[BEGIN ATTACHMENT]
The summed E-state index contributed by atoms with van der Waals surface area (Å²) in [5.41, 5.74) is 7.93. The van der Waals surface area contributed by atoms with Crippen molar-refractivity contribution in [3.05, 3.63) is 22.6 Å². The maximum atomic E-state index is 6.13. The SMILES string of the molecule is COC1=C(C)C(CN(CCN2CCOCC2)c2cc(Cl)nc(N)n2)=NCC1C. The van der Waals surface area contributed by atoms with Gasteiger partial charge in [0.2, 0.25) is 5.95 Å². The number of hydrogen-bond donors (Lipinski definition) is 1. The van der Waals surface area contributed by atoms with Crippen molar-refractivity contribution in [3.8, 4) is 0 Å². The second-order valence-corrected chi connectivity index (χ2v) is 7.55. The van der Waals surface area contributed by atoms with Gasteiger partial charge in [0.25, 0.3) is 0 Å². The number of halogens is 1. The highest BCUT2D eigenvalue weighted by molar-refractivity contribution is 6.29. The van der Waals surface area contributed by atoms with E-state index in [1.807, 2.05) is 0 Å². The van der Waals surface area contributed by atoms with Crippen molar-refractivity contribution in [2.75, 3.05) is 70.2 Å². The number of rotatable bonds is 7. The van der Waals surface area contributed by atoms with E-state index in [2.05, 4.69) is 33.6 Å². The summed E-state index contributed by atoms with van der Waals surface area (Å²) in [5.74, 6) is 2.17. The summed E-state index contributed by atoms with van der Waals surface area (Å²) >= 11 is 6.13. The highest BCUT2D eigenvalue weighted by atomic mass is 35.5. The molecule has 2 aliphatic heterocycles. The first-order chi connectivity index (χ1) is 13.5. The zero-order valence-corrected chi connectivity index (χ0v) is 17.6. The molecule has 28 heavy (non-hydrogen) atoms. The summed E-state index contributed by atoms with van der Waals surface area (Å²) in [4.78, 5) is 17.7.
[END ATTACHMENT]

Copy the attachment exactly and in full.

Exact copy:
The summed E-state index contributed by atoms with van der Waals surface area (Å²) in [5.41, 5.74) is 7.93. The van der Waals surface area contributed by atoms with Crippen molar-refractivity contribution in [3.05, 3.63) is 22.6 Å². The maximum atomic E-state index is 6.13. The SMILES string of the molecule is COC1=C(C)C(CN(CCN2CCOCC2)c2cc(Cl)nc(N)n2)=NCC1C. The van der Waals surface area contributed by atoms with Gasteiger partial charge in [0.2, 0.25) is 5.95 Å². The number of hydrogen-bond donors (Lipinski definition) is 1. The van der Waals surface area contributed by atoms with Crippen molar-refractivity contribution in [3.8, 4) is 0 Å². The second-order valence-corrected chi connectivity index (χ2v) is 7.55. The van der Waals surface area contributed by atoms with Gasteiger partial charge in [0.25, 0.3) is 0 Å². The number of halogens is 1. The highest BCUT2D eigenvalue weighted by molar-refractivity contribution is 6.29. The van der Waals surface area contributed by atoms with E-state index in [1.807, 2.05) is 0 Å². The van der Waals surface area contributed by atoms with Crippen molar-refractivity contribution in [2.75, 3.05) is 70.2 Å². The number of rotatable bonds is 7. The van der Waals surface area contributed by atoms with E-state index in [2.05, 4.69) is 33.6 Å². The summed E-state index contributed by atoms with van der Waals surface area (Å²) in [5.74, 6) is 2.17. The summed E-state index contributed by atoms with van der Waals surface area (Å²) >= 11 is 6.13. The highest BCUT2D eigenvalue weighted by atomic mass is 35.5. The molecule has 2 aliphatic heterocycles. The first-order chi connectivity index (χ1) is 13.5. The zero-order valence-corrected chi connectivity index (χ0v) is 17.6. The molecule has 28 heavy (non-hydrogen) atoms. The summed E-state index contributed by atoms with van der Waals surface area (Å²) in [4.78, 5) is 17.7.